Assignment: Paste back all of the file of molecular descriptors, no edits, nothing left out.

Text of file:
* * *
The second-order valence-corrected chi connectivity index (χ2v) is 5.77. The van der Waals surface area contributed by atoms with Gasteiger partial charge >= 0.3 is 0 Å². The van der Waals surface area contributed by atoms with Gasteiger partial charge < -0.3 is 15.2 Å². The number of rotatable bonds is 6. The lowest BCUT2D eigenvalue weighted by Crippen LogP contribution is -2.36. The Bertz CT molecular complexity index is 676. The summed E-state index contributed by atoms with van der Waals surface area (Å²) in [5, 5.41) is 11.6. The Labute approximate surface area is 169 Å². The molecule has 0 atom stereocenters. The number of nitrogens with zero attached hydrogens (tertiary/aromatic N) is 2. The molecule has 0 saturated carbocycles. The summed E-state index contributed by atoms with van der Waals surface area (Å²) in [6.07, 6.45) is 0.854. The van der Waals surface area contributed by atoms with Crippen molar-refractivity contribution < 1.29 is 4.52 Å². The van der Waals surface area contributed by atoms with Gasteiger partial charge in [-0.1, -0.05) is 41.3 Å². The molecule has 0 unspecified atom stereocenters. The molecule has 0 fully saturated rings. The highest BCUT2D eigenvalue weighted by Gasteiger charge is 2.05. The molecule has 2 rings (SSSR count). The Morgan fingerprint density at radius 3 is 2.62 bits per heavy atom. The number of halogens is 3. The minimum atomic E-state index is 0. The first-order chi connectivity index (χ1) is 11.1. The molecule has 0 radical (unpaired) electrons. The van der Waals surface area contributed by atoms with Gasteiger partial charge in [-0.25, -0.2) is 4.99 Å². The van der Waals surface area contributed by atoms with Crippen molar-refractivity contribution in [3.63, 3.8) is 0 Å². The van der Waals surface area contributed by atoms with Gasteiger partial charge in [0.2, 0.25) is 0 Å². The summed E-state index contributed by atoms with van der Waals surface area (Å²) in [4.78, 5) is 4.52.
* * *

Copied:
The second-order valence-corrected chi connectivity index (χ2v) is 5.77. The van der Waals surface area contributed by atoms with Gasteiger partial charge >= 0.3 is 0 Å². The van der Waals surface area contributed by atoms with Gasteiger partial charge < -0.3 is 15.2 Å². The number of rotatable bonds is 6. The lowest BCUT2D eigenvalue weighted by Crippen LogP contribution is -2.36. The Bertz CT molecular complexity index is 676. The summed E-state index contributed by atoms with van der Waals surface area (Å²) in [5, 5.41) is 11.6. The Labute approximate surface area is 169 Å². The molecule has 0 atom stereocenters. The number of nitrogens with zero attached hydrogens (tertiary/aromatic N) is 2. The molecule has 0 saturated carbocycles. The summed E-state index contributed by atoms with van der Waals surface area (Å²) in [6.07, 6.45) is 0.854. The van der Waals surface area contributed by atoms with Crippen molar-refractivity contribution < 1.29 is 4.52 Å². The van der Waals surface area contributed by atoms with Gasteiger partial charge in [-0.1, -0.05) is 41.3 Å². The molecule has 0 unspecified atom stereocenters. The molecule has 0 fully saturated rings. The highest BCUT2D eigenvalue weighted by Gasteiger charge is 2.05. The molecule has 2 rings (SSSR count). The Morgan fingerprint density at radius 3 is 2.62 bits per heavy atom. The number of halogens is 3. The minimum atomic E-state index is 0. The first-order chi connectivity index (χ1) is 11.1. The molecule has 0 radical (unpaired) electrons. The van der Waals surface area contributed by atoms with Gasteiger partial charge in [-0.25, -0.2) is 4.99 Å². The van der Waals surface area contributed by atoms with Crippen molar-refractivity contribution in [3.63, 3.8) is 0 Å². The van der Waals surface area contributed by atoms with Gasteiger partial charge in [0.2, 0.25) is 0 Å². The summed E-state index contributed by atoms with van der Waals surface area (Å²) in [4.78, 5) is 4.52.